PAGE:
Unconditional Lien Releases Versus Conditional Lien Releases

Posted by Lyndsey M. O'Connell | Jul 29, 2020 | 0 Comments

Lien releases are a safe way to ensure that liens are terminated, and payment is collected. However, lien releases that are conditional or unconditional function differently and have different risks. Lien releases in Colorado are unregulated, so a party signing a lien release should be aware of the difference in function and how that can affect payment. Where you fit in this transaction drives your preference on which type of release is best for you. 

What is an Unconditional Lien Release?

An unconditional lien release states that the party furnishing labor or materials has been paid and releases the owner/general contractor from the lien. An unconditional lien release should only be executed after the subcontractor has been paid in full and the payment is in the subcontractor's bank account. If the check bounces or somehow does not go through and an unconditional lien release has been signed, the subcontractor has already released the owner/general contractor from the lien and therefore will be unable to secure payment. An unconditional lien release is not in the best interest of the party furnishing supplies or labor and should be avoided if possible.

What is a Conditional Lien Release?

A conditional lien release is an agreement that once something happens (typically the subcontractor being paid either a progress payment, in full, or both) the subcontractor will release the owner/general contractor from the lien. A conditional lien release protects the subcontractor from not collecting on labor or supplies furnished while guaranteeing that the lien will be released. This is the preferred option when entering into a lien release, from the subcontractor, material supplier or vendor perspective.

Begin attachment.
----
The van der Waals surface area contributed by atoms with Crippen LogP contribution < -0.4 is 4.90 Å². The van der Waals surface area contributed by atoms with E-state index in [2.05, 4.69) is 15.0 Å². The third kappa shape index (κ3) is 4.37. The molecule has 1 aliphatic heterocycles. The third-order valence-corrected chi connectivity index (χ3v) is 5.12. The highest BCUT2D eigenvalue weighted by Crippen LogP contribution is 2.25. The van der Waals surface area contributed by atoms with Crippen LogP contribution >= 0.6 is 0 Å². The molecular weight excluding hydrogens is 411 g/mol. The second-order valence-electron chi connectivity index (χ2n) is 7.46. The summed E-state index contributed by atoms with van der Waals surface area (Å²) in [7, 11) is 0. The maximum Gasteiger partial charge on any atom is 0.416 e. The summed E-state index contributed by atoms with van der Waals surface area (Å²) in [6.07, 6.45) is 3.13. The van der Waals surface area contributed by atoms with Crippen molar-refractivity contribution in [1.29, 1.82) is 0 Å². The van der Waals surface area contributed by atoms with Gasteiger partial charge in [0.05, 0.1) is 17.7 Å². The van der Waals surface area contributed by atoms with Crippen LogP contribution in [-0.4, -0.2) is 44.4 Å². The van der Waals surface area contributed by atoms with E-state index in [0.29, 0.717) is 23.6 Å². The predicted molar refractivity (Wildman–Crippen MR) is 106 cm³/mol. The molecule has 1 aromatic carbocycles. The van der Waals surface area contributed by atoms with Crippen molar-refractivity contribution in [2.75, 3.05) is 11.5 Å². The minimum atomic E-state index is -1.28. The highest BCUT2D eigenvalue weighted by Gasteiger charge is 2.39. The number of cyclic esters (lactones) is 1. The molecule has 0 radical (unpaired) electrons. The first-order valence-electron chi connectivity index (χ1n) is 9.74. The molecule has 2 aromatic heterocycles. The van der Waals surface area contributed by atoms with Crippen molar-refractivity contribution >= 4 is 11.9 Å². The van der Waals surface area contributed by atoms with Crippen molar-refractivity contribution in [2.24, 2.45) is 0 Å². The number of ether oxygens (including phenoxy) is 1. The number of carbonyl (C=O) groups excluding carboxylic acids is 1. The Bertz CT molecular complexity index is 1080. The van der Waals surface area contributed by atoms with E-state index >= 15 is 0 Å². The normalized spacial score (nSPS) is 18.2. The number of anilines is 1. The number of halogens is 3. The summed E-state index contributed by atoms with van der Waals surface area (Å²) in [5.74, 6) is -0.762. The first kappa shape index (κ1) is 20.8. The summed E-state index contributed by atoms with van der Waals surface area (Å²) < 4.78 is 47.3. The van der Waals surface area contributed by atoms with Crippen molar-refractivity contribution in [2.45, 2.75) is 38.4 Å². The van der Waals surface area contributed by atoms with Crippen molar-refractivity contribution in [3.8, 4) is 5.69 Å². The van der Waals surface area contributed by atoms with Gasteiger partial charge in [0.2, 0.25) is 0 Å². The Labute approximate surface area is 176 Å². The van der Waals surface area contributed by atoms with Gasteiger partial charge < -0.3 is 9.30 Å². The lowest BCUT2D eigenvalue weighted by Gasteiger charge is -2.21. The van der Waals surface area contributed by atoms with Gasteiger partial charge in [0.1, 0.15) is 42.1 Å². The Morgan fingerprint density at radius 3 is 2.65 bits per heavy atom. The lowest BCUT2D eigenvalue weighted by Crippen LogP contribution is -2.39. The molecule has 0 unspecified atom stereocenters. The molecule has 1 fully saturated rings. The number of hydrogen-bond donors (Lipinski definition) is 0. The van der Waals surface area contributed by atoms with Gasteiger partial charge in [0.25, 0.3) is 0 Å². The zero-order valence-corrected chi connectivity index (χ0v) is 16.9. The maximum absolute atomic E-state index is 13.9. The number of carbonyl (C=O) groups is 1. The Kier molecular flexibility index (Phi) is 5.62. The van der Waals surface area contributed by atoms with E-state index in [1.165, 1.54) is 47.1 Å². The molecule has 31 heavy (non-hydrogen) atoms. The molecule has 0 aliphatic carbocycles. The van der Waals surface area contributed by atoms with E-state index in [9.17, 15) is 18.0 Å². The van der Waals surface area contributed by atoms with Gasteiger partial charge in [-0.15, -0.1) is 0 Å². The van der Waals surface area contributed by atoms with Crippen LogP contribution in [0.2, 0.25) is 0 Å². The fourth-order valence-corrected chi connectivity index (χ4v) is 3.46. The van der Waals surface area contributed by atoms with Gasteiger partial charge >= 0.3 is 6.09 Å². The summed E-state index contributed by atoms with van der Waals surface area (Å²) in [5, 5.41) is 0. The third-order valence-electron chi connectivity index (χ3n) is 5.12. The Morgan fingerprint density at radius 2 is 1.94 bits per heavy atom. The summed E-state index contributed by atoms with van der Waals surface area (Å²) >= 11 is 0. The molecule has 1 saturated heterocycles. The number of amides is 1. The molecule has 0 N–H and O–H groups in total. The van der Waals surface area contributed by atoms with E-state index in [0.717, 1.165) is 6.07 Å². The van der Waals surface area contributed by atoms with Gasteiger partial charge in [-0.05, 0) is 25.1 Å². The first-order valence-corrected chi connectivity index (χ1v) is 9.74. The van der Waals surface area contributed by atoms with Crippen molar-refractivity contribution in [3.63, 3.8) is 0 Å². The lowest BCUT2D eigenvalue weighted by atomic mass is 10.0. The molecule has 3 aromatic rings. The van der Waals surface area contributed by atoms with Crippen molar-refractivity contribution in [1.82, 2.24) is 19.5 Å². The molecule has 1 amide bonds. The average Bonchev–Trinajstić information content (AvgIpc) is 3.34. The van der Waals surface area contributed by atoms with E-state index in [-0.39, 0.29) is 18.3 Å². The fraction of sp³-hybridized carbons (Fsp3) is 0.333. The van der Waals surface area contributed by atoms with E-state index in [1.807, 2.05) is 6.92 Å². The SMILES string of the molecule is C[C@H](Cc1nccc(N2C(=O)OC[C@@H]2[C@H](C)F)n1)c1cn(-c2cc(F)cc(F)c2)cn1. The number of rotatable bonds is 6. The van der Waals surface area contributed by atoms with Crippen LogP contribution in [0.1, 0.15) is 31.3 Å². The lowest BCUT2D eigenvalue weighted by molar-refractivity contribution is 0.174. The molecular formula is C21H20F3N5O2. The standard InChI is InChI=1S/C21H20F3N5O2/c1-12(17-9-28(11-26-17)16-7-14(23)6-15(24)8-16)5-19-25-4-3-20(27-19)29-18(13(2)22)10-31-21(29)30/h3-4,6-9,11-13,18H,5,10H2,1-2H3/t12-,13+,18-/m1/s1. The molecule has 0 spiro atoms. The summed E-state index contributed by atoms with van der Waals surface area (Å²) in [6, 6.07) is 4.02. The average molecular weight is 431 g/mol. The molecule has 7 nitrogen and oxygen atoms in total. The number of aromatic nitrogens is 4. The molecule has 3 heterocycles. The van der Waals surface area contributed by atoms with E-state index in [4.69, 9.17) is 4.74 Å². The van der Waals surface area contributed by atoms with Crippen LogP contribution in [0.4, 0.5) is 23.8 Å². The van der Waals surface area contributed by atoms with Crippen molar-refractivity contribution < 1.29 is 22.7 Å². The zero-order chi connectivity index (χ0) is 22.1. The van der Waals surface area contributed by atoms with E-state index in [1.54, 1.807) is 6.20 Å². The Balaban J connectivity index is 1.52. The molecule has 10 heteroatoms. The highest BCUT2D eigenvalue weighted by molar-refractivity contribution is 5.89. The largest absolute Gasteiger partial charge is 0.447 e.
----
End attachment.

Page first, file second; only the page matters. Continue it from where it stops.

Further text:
Best Practices When Signing a Lien Release.

It is important that the amount owed to the subcontractor and the amount on the lien release are identical. If the amount paid is less than the amount on the release, legally the subcontractor has been paid the amount on the release and the remaining difference does not have to be paid. This can be an issue in both unconditional and conditional lien releases.

It is equally important that the dates on the lien release match the dates that work was performed or supplies furnished. If the dates do not match, a subcontractor or supplier can be severely limited in its ability to collect on some or all of the payment.

Be on the lookout for lien releases that are titled “Conditional” but actually function as unconditional lien releases. It is crucial that the language of the release actually contains a condition (“the lien will be released if and when payment is received”). If there is no condition, then the release will function as an unconditional lien release and the subcontractor may be unable to collect. It is always important to read the lien release completely and look for anything that doesn't look “right”.

The information contained on this blog is intended to be general information only and not legal advice. Laws change frequently and the information on this website may not be up to date, nor is the information intended to be fully comprehensive. For these reasons, we suggest you seek a licensed attorney to help you review your lien releases and access the risks.  If you have any questions about the contents of this blog or if you need legal advice as to lien releases, please contact the Beavers O'Connell Group at (720)538-0363, [email protected]or fill out a form under our Contact page.

About the Author

Lyndsey M. O'Connell

Lyndsey is a Mississippi native who has found a place to call home in Colorado. She attended high school in the Mississippi Delta at St. Joseph Catholic School. She attended college at Millsaps College in Jackson, Mississippi, obtaining her BS in Special Education. Post-graduation, Lyndsey spent ...


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